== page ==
Markin-Flanagan writers pass the torch

By Diana Lyuber

Huddled beneath their umbrellas, hosts of Calgary bookworms lined up to enter the Engineered Air Theatre Thur., Sept. 14 to watch writer Melanie Little pass the torch to the University of Calgary’s new Markin-Flanagan writer-in-residence Jaspreet Singh.

Both writers are relative newcomers to the Canadian literary scene, awash in critical acclaim as per the residency’s requirements. Little’s story collection Confidence was short-listed for the Danuta Gleed Award, while Singh’s book of short stories 17 Tomatoes won the Quebec Writers’ Federation 2004 McAuslan First Book Prize. The evening­–as described by humanities dean Rowland Smith–was a kind of ‘hail-farewell’ event celebrating Little’s year as writer-in-residence while welcoming Singh.

“The Markin-Flanagan Dis-tinguished Writers Programme is a remarkable program that has brought so much to the literary life of Calgary and to the U of C,” said Smith in his speech to launch the evening.

Established in 1993 thanks to philanthropists Allan Markin and Jackie Flanagan, the program aims to invigorate Calgary’s literary community by hosting public readings, supporting fledgling Canadian writers and bringing in distinguished writers.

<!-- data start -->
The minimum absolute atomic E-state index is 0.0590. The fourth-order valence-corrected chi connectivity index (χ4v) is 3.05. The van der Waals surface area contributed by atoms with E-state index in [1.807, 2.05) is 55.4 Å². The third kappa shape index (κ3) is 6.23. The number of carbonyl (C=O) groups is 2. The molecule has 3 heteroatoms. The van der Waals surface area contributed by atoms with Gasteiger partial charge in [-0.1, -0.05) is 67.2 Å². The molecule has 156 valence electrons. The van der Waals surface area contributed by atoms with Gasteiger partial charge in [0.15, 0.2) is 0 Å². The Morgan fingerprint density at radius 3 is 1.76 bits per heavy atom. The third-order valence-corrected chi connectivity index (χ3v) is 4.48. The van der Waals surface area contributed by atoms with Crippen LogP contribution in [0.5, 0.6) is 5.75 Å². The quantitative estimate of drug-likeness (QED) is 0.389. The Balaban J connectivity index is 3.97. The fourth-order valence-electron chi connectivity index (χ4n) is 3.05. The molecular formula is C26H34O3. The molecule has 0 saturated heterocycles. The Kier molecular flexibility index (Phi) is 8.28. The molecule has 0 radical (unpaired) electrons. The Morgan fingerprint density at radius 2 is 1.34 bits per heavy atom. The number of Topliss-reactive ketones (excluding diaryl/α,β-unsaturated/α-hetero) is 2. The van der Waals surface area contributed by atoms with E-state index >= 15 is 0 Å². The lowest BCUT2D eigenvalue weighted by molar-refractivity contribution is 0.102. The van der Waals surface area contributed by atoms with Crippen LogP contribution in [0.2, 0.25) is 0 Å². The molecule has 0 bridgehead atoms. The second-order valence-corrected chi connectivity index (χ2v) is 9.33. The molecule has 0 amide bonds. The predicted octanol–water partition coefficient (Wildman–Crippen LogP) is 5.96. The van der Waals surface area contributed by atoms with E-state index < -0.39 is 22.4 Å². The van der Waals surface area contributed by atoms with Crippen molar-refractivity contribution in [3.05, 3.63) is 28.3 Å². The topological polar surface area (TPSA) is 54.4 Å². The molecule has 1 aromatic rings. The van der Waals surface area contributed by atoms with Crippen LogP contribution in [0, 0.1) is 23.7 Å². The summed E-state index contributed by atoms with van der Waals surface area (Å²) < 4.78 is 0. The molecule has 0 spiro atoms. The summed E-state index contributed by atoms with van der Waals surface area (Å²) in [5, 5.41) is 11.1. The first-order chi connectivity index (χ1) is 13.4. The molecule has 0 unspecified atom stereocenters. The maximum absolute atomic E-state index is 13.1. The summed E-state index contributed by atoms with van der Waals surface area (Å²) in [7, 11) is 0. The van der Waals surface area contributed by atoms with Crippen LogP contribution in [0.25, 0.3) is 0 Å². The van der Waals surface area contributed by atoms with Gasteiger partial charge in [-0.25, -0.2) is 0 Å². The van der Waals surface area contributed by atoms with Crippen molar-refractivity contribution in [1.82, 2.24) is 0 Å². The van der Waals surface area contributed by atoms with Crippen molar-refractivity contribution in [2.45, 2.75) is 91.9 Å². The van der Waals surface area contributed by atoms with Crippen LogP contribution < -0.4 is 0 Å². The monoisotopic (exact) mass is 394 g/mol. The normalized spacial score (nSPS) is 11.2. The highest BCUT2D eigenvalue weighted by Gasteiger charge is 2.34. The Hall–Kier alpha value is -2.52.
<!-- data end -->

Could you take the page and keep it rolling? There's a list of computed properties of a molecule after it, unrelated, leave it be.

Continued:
“It’s been an extremely successful program,” said Smith. “Melanie has been remarkably successful in the community.”

During her stay at the university, Little began several new projects including a novel in verse.

“[The residen-cy] allows you to experiment and take some risks you would not normally take,” explained Little, offering thanks to the U of C and the community at large before reading from the work-in-progress she began during her 10 month residency. In addition to writing, nearly half of her time this year was devoted to manuscript consultations.

“I can’t believe the warm welcome I got from the community,” she said, adding that she has chosen to stay in Calgary even though her residency is ending.

Singh read his title story from 17 Tomatoes, eliciting noisy bouts of laughter from the audience.

“I am very grateful to the Markin-Flanagan program for inviting me to be here for 10 months,” he said.

Singh, who also holds a PhD in Chemical Engineering, has taken up writing late in life.

“I always wanted to write, but you know how South Asian parents are,” he joked. “They don’t want their kids to starve.”